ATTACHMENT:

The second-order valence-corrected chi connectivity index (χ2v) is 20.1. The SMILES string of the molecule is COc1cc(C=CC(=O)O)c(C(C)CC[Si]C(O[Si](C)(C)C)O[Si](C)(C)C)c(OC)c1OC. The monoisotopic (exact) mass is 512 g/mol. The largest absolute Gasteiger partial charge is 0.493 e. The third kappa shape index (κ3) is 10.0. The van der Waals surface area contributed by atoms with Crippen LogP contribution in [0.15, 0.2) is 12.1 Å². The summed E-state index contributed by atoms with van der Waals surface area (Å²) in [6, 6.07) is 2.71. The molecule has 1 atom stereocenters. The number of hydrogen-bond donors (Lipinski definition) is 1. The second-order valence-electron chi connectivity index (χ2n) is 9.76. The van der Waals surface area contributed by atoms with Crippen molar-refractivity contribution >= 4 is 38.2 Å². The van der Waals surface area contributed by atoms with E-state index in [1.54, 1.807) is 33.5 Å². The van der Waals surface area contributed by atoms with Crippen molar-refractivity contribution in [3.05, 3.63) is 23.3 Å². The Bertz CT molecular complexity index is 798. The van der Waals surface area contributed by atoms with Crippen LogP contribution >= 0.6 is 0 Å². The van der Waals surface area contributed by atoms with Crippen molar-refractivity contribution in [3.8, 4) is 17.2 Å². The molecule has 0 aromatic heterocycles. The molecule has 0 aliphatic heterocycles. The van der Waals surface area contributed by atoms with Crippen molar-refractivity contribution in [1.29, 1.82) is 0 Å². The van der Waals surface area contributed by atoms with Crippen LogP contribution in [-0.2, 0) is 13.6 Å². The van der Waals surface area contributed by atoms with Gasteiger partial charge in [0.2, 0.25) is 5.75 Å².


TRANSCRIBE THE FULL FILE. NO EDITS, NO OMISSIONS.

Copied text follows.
The second-order valence-corrected chi connectivity index (χ2v) is 20.1. The SMILES string of the molecule is COc1cc(C=CC(=O)O)c(C(C)CC[Si]C(O[Si](C)(C)C)O[Si](C)(C)C)c(OC)c1OC. The monoisotopic (exact) mass is 512 g/mol. The largest absolute Gasteiger partial charge is 0.493 e. The third kappa shape index (κ3) is 10.0. The van der Waals surface area contributed by atoms with Crippen LogP contribution in [0.15, 0.2) is 12.1 Å². The summed E-state index contributed by atoms with van der Waals surface area (Å²) in [6, 6.07) is 2.71. The molecule has 1 atom stereocenters. The number of hydrogen-bond donors (Lipinski definition) is 1. The second-order valence-electron chi connectivity index (χ2n) is 9.76. The van der Waals surface area contributed by atoms with Crippen molar-refractivity contribution >= 4 is 38.2 Å². The van der Waals surface area contributed by atoms with E-state index in [1.54, 1.807) is 33.5 Å². The van der Waals surface area contributed by atoms with Crippen molar-refractivity contribution in [3.05, 3.63) is 23.3 Å². The Bertz CT molecular complexity index is 798. The van der Waals surface area contributed by atoms with Crippen LogP contribution >= 0.6 is 0 Å². The van der Waals surface area contributed by atoms with Crippen molar-refractivity contribution in [3.8, 4) is 17.2 Å². The molecule has 0 aromatic heterocycles. The molecule has 0 aliphatic heterocycles. The van der Waals surface area contributed by atoms with Crippen molar-refractivity contribution in [1.29, 1.82) is 0 Å². The van der Waals surface area contributed by atoms with Crippen LogP contribution in [-0.2, 0) is 13.6 Å². The van der Waals surface area contributed by atoms with Gasteiger partial charge in [0.2, 0.25) is 5.75 Å².